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posted on Jul, 2 2008 @ 07:04 AM
A friend of mine has been extolling the virtues of BioFlow magnetic bracelets, and I'd really like to know if anyone here has any experience of them, and if they are any good.

I'm inclined to be cautious about the claims some websites make about them, but I also know a few people who have said they work wonders.

Any information, thoughts or suggestions would be most welcome

posted on Jul, 2 2008 @ 08:55 AM
My mother wears one and she swears that it works for her. I personally equate it to new age hookey doo but most of the people I know of say they work fine. Go figure.

posted on Jul, 2 2008 @ 10:37 AM
Well, this is what I'm stuck on - is the effect a kind of placebo effect brought about because of a persons belief system? or is there a genuine health benefit?

Hard to tell I suppose, unless I get one myself - but with money being tight, I don't want to lay out for it unless it has a discernible benefit.

posted on Jul, 2 2008 @ 10:43 AM
Here is a study I found for you budski. You decide though. Here is the study:

Almost 200 people aged 45 to 80, all with osteoarthritis of the hip or knee, were given either a strongly magnetic bracelet, a non-magnetic one, or one which was only weakly magnetic.

After 12 weeks of wearing the bracelets all day, all three groups reported less pain. The strong and weak magnet groups did report less pain than the non-magnetic bracelet groups.

But there was no statistically significant difference between the strong and weak magnet groups, as would be expected if the magnetic bracelet did have an actual physical effect.

Mark Winemiller of the Mayo Clinic in Rochester, Minnesota, believes a placebo is the most likely explanation. "Without a plausible, or even proposed, mechanism, it's difficult for me to accept results as valid," he says. "The placebo effect is much more likely than any actual effect."

posted on Jul, 24 2008 @ 11:22 AM
This is pretty bizarre,
I went to the shop last week with my gf (she knows the owners), and was given an hours free treatment which involved having heavy magnets placed on different parts of my legs, as well as underneath me (sitting down) and around my lower back.

I was sat there for over an hour, and felt very strange sensations of heat and cold in the area's where I get pain.

After reading various reports, I was also sure it was a version of snake oil and that it wouldn't work.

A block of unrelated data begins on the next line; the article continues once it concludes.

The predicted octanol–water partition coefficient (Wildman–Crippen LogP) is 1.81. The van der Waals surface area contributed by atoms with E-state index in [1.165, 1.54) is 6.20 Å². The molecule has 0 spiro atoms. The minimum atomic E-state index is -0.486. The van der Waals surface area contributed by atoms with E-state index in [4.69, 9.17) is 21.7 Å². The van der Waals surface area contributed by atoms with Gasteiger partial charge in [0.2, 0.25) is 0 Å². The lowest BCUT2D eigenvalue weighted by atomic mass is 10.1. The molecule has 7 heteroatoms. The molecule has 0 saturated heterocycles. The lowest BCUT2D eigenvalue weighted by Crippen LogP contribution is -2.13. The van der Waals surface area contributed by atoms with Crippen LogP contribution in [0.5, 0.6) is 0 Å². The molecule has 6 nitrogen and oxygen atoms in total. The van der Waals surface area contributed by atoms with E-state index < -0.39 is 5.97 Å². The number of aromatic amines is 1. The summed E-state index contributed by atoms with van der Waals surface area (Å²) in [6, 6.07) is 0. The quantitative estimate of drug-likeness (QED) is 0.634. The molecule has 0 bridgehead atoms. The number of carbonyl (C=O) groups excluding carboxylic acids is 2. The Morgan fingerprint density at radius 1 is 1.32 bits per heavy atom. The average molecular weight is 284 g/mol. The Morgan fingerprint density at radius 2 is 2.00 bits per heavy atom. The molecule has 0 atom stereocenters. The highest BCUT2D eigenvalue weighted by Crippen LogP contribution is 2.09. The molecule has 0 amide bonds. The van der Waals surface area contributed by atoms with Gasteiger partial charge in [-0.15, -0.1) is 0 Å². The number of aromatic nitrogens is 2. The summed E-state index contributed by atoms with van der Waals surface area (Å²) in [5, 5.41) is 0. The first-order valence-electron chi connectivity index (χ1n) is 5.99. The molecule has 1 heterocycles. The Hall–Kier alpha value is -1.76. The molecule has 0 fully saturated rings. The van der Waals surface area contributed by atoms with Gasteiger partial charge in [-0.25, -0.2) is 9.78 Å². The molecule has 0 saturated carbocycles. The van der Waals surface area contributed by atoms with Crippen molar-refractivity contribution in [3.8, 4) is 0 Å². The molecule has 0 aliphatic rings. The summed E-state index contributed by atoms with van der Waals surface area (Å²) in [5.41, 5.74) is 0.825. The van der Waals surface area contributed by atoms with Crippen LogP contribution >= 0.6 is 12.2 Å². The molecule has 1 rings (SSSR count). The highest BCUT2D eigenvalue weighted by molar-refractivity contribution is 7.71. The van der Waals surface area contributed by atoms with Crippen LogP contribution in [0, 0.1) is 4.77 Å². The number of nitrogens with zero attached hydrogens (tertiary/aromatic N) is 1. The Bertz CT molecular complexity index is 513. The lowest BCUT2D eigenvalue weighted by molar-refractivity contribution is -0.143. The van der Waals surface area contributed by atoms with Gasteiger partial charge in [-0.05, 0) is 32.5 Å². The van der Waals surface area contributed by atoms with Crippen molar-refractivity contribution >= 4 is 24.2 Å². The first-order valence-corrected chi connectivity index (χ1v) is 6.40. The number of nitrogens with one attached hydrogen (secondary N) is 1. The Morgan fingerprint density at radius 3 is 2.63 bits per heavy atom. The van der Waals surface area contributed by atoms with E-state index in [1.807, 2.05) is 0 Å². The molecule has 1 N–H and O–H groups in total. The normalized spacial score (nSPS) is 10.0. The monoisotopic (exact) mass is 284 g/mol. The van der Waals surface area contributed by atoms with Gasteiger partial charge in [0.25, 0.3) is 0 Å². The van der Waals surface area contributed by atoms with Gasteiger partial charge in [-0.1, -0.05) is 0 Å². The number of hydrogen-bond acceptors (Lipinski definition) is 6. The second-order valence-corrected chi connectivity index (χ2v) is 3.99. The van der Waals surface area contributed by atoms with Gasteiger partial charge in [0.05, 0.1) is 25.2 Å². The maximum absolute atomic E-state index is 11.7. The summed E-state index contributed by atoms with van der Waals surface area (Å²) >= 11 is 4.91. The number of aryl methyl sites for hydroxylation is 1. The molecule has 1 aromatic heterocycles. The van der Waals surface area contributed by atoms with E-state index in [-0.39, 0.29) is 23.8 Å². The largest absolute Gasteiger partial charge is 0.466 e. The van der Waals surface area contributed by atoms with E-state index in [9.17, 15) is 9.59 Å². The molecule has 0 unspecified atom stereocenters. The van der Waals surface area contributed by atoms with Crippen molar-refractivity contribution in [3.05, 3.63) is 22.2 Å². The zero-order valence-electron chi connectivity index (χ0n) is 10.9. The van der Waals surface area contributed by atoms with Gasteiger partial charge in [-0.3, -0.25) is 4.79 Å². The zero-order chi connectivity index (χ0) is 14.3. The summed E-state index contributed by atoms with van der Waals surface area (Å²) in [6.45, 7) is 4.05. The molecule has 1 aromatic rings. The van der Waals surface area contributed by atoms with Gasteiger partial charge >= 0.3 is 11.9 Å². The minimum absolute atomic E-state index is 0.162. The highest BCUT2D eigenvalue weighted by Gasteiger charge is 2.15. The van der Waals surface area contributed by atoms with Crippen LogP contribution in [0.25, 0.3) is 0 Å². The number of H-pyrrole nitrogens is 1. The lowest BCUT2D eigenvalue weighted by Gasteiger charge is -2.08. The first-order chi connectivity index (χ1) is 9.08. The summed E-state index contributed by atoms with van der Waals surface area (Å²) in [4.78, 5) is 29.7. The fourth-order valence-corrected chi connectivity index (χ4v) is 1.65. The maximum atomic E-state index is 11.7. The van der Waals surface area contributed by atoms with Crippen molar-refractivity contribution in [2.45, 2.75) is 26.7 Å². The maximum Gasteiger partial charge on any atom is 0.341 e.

Problem is, when I got up after the treatment I was completely pain free - I didn't even need to use the handrail to climb steps.

It's freaked me out a little to be honest - 6 days later, I'm pretty much pain free still, although I am getting the odd twinge.

I've been asked if I want another free treatment, and my gf has also said she will pay for a magnetic bracelet for me, so I really have nothing to lose and everything to gain if this really does work.

The world is a very strange place indeed...

[edit on 24/7/2008 by budski]

posted on Jul, 24 2008 @ 12:38 PM
Consider yourself 'an experiment of one' I say.

Try it, be honest, but if it gives you benefits try it until it doesn't.

I used to swear by high desert Bee Pollen tablets. I mean I'd eat about 3-4 of them before a road race and it really made a difference each and every time.

They're just carbs, I guess.

Bee pollen contains:
* All the essential amino acids
* A full spectrum of vitamins especially vitamins B12 and E; and significant amounts of B1, B2, B3, B5, C, and vitamin D
* Various minerals including calcium, manganese, phosphorous, iron, sodium, potassium, aluminium, magnesium and copper
* Trace elements and enzymes (including antioxidants), and co-enzymes, pigments, xanthophylls, carotenes, and sterols, phytosterols, lignans (dibenzyl butanes) isoflavones and flavonoids
* Hormone precursors (which stimulate hormone production and help anti-ageing)
* Carbohydrates and fatty acids

Keep a journal, do a little web research, and record the effects and then you can look back and see the trends better. If things diminish, I'll move on.

2 cents.

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